Background: Women living with HIV (WLHIV) in sub-Saharan Africa on average desire fewer children than HIV-negative women. An enhanced model of family planning and HIV (FP/HIV) service integration aimed at increasing uptake of effective contraception among WLHIV not desiring pregnancy is being implemented at six HIV clinics in Lusaka. This initial analysis presents demographic and FP uptake data among women attending these clinics prior to implementation of this enhanced model.
Methods: From May-July 2018, 629 WLHIV were enrolled and interviewed about their fertility desires and contraceptive use. Information about their clinical status was abstracted from medical charts. Women were classified as having an unmet FP need if they reported not wanting to get pregnant in the next two years and did not report current use of an effective contraceptive method. Multivariable logistic regression model, accounting for clustering by site, was used to identify factors associated with unmet FP need.
Results: The majority of women were married (72%), had 3-5 children (50%), and were aged 35+ years (54%). Women had been on antiretroviral therapy for a median of 4.6 years (interquartile range=2.2, 8). One-third of women reported currently using an effective contraceptive method: injectables (14%), pills (10%), implants (5%), and intra-uterine devices (IUDs) (1%). Half of the participants reported condom use as a FP method, while 8% reported dual method use (condoms plus another effective method). Unmet FP need, reported by 38% of women, was associated with younger and older age [(15-19 years adjusted odds ratio [aOR]=12.1, 95% confidence interval (CI)=1.9-77.4); 40-49 years (aOR=3.2, 95% CI=1.6-6.5) compared to 25-29 years]; being divorced, separated or widowed [aOR=2.0, 95% CI=1.2-3.3] compared to married, and having ≥3 children compared to no children [aOR=4.8, 95% CI=1.3-18.2].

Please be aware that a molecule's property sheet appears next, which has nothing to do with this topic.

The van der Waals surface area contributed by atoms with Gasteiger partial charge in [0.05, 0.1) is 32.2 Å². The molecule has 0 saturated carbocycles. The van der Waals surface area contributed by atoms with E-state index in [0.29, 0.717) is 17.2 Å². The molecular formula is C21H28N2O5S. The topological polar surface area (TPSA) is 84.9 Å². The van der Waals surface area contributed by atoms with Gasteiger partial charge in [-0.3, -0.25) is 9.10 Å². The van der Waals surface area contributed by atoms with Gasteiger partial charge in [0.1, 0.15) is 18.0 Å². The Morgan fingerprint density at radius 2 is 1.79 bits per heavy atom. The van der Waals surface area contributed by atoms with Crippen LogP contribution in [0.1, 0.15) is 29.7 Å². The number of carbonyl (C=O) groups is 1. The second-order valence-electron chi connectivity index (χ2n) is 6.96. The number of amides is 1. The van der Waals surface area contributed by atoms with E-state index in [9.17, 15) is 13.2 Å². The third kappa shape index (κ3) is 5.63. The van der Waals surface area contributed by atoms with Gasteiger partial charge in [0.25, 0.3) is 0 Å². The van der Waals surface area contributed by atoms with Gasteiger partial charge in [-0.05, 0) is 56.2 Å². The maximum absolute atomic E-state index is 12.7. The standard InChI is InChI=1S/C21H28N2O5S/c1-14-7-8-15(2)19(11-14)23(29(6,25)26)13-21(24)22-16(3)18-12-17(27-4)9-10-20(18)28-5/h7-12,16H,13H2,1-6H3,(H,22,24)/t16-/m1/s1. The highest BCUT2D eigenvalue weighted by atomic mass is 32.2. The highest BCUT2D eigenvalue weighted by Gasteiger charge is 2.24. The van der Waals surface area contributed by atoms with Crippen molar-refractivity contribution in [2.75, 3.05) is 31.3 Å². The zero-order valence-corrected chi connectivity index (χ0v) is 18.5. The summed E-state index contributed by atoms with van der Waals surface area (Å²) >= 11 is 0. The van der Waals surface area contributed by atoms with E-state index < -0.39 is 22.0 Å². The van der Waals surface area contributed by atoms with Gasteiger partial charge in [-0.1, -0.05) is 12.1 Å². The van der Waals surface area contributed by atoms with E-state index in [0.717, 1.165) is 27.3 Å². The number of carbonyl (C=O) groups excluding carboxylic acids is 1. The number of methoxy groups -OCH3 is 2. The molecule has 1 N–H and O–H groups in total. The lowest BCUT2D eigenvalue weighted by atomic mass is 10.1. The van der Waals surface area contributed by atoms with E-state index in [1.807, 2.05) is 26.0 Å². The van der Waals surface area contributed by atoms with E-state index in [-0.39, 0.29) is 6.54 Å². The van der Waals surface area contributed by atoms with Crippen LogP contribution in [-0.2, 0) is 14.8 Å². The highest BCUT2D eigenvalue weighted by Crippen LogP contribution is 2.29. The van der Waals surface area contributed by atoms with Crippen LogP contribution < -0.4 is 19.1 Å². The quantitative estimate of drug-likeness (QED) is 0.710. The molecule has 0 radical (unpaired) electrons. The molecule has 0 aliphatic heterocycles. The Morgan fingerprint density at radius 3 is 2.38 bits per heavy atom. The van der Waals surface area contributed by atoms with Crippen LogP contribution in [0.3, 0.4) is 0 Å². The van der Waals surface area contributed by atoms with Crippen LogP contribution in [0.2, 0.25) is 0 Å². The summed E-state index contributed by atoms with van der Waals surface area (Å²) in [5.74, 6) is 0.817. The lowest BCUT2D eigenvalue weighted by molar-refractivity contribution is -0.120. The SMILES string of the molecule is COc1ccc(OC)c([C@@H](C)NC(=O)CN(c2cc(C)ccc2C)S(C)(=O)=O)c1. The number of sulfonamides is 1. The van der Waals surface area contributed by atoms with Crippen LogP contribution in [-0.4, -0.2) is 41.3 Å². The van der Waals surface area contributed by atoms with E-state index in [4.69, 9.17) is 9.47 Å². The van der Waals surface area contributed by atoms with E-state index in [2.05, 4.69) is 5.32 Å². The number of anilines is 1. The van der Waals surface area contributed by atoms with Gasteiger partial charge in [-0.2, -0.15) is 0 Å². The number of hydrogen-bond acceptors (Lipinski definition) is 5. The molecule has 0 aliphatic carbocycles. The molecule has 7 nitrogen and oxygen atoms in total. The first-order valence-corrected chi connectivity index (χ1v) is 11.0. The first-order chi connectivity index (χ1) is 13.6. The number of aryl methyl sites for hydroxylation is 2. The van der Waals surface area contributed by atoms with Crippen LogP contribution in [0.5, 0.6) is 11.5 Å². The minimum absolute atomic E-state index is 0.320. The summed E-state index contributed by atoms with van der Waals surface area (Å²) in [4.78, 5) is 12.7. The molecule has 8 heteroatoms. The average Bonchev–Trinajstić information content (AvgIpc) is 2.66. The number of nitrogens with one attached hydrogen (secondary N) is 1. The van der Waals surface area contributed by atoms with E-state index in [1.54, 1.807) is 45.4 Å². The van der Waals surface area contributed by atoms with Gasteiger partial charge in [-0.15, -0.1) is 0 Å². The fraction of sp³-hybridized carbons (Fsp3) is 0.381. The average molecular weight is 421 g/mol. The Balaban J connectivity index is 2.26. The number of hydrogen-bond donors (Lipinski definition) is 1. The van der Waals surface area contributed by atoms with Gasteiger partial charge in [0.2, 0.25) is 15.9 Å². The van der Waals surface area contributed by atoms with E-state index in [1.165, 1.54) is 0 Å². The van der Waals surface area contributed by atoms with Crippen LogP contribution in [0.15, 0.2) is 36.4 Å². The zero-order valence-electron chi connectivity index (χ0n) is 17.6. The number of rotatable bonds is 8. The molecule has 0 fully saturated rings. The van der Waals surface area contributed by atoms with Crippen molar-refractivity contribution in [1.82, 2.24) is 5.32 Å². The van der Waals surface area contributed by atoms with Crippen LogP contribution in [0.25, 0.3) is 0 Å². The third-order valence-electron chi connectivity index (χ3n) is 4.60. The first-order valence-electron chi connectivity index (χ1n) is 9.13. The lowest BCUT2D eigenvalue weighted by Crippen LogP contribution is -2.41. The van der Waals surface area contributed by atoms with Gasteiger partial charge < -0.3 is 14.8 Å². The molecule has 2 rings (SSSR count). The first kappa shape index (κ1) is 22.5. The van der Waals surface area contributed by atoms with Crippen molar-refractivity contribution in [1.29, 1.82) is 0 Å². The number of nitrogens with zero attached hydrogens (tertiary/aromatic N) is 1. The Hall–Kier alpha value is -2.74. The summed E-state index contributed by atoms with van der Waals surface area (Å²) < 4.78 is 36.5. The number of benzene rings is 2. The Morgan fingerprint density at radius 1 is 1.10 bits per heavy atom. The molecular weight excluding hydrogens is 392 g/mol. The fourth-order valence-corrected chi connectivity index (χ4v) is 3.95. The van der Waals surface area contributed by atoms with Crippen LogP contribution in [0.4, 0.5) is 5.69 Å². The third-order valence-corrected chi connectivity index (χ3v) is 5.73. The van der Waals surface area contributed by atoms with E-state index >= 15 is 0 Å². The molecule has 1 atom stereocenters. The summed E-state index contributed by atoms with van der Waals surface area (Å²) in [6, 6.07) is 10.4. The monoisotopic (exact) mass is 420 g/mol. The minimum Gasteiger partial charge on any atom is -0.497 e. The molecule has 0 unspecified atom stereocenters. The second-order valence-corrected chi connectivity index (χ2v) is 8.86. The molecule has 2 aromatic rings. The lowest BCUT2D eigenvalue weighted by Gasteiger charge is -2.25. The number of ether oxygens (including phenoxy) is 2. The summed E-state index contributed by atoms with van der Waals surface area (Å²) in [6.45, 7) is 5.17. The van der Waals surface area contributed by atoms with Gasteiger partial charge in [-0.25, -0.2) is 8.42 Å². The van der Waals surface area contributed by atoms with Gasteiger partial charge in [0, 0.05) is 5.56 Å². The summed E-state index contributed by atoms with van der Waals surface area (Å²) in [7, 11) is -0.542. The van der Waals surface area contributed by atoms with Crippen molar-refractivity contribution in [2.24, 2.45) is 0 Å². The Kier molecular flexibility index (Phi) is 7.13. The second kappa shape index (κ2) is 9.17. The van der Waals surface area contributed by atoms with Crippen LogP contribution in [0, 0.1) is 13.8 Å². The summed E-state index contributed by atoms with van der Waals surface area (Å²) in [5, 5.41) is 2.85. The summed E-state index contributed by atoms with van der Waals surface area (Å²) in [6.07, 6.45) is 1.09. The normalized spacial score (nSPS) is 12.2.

Conclusions: Results suggest a high unmet FP need among WLHIV in HIV care, particularly among younger (< 20 years) and older women (40-49 years). Dual method use was low, potentially placing WLHIV at risk for acquiring other sexually transmitted infections that could compromise their health and contribute to ongoing HIV transmission. These findings highlight the need to improve integration of FP/HIV services to improve WLHIV''s access to effective contraception.

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